Final question... where will all the people who used to hike Cascade go? The closest mountain with comparable parking, difficulty, and view would be Hurricane I think. What's the plan there (or other new hot spots) once the new Cascade trail opens? I'm guessing the state and the DEC believe that people will disperse all over the park. I think that is wishful thinking. There will be a new gathering spot whether that be Hurricane or some other mountain.

        Comment


        • #6
          I have done the analysis as to where the users will go. Many of the users are seeking the "easiest, first high peak." Some other users are seeking "a nice moderate mountain hike with a great summit."

          The "easiest first high peak" hikers will look instead to Phelps, Wright, Giant and Big Slide. Phelps and Wright have their own parking problems, with limited parking at ADK Loj, and the state ticketing people on the road. Of course the parking at Giant is a catastrophe. So this brings them to Big Slide, where they will be parking on my neighbors lawns and driveways in Keene Valley. Thank you, Albany. The solution for this is the long-discussed parking lot, visitor center and enhanced shuttle at Marcy Field. This is important and needs everyone's support, so it can be in place prior to the Cascade disaster, if that's ever actually implemented.

          The "a nice moderate mountain hike with a great summit" hikers will go to Hurricane. To that end, I have written a proposal and plan that calls for greatly improving the parking and bathrooms at Hurricane (from 9N), and putting in place a full-time, paid Front Country Steward. This proposal is with the DEC, but I am only one voice. Maybe a few additional letters would help?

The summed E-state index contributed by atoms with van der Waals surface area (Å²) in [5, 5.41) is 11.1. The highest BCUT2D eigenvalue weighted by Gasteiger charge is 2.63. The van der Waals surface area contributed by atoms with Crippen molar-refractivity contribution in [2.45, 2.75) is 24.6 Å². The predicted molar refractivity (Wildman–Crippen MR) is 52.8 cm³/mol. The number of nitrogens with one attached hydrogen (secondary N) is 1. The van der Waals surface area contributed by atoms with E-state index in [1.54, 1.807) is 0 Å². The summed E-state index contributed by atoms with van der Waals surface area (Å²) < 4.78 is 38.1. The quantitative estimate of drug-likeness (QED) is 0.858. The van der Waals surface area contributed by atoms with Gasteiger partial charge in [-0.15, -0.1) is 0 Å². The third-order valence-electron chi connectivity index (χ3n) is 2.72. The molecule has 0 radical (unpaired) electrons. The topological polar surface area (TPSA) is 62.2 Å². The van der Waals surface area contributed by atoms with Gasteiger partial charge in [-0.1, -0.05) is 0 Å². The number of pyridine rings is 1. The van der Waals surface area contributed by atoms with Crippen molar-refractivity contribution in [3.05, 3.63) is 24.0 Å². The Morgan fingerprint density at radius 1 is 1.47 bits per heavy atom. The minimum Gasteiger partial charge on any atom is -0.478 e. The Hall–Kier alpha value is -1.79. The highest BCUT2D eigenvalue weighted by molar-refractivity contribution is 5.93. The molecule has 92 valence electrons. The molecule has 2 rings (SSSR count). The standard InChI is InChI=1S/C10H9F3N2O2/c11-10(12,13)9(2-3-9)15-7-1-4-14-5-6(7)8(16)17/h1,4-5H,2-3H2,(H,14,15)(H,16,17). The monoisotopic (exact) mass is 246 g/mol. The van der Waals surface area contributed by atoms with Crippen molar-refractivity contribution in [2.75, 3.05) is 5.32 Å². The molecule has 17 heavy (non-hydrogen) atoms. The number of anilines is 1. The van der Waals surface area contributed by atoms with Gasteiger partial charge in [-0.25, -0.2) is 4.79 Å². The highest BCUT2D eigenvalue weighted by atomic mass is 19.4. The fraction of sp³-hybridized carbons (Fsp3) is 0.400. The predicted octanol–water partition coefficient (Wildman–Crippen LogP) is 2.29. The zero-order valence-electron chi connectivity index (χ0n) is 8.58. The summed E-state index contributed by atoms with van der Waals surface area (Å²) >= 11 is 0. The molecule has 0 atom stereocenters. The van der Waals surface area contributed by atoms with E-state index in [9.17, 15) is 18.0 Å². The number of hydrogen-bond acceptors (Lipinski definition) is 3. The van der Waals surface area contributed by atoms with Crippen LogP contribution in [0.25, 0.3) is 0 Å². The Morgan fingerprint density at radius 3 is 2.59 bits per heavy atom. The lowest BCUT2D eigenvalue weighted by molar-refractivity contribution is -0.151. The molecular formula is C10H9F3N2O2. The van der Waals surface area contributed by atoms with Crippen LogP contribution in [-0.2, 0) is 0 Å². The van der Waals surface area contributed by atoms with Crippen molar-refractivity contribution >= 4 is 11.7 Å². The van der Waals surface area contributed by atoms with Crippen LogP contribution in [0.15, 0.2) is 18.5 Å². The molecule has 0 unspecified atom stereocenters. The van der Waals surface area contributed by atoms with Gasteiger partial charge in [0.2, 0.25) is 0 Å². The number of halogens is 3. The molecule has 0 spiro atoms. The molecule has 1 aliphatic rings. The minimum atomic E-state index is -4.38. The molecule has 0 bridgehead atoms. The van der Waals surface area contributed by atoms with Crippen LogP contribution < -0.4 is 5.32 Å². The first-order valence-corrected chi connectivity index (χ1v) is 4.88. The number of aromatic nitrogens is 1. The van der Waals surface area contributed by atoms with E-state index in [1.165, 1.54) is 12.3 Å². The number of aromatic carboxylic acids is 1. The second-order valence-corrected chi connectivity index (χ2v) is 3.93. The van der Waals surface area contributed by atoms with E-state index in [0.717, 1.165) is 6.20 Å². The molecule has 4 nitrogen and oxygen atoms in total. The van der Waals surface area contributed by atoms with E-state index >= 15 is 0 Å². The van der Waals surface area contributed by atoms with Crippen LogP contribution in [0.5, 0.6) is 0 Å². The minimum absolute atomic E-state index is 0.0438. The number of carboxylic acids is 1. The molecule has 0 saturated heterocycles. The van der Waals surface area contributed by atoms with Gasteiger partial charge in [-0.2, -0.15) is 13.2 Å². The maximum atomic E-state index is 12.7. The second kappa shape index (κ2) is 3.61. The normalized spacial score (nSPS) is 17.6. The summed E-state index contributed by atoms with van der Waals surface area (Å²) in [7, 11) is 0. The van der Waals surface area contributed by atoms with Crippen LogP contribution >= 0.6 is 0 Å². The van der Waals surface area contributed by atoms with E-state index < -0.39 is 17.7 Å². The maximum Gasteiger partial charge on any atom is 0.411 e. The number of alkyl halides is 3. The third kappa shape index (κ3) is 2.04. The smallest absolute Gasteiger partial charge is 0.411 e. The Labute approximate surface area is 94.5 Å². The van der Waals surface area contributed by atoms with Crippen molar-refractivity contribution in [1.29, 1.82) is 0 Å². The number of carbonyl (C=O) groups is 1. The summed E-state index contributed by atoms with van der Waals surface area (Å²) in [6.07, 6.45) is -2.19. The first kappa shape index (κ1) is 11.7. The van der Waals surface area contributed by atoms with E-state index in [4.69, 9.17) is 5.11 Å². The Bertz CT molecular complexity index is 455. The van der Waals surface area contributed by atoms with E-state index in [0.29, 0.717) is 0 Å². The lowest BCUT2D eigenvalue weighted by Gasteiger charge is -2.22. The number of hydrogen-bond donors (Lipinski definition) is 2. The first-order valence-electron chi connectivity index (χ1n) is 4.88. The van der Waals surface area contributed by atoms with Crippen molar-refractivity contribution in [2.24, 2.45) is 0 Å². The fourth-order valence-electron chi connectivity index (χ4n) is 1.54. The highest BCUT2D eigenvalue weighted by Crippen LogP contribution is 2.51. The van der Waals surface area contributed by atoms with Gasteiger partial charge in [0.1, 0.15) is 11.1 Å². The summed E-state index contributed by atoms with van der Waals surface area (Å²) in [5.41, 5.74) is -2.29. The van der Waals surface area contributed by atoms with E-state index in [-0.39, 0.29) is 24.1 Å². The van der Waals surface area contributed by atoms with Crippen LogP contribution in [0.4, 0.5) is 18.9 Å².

Comment


          • tcd
            tcd commented
            Editing a comment
            Don't know the proportions, and there are other population segments as well, such as locals looking for a quick workout.

            Regardless, Albany is not doing anything to address any of these user segments. We try here in Town, but of course we have virtually no money or people...if Albany doesn't address it, it will not get done.

          • Makwa
            Makwa commented
            Editing a comment
            Agree.

            As we've pointed out in similar discussions over the past few years, the state is just shifting the parking issues to other locations. Unless they address the infrastructure issues we'll just be discussing the parking issues at Hurricane, some of the Saranac 6 peaks, or others in the area come next year (but of course the parking problems will be labeled "overuse" and the hiker bashing will resume yet again). Remove the crowds from the Route 73 corridor and other areas are affected. But that crowd will only continue to come until they either don't feel welcome anymore or the hassle of visiting the area becomes so big that it isn't worth the effort any longer. Fine line to walk. But once that new Cascade trail opens they better be ready at other trailheads in the area for increased traffic. My fear is that they will not be prepared.

          • Learning The Trails
            Learning The Trails commented
            Editing a comment
            Someone in DEC really needs to start pushing that Whiteface is the easiest High Peak.
            - it has the infrastructure.
            - No scrambles.
            - Option of walking the road.
            - Opportunity to hitch a ride if the person is too tired.
            - Great views

        • #7
          Supervised by the DEC? I feel so much better now...

          Comment


          • #8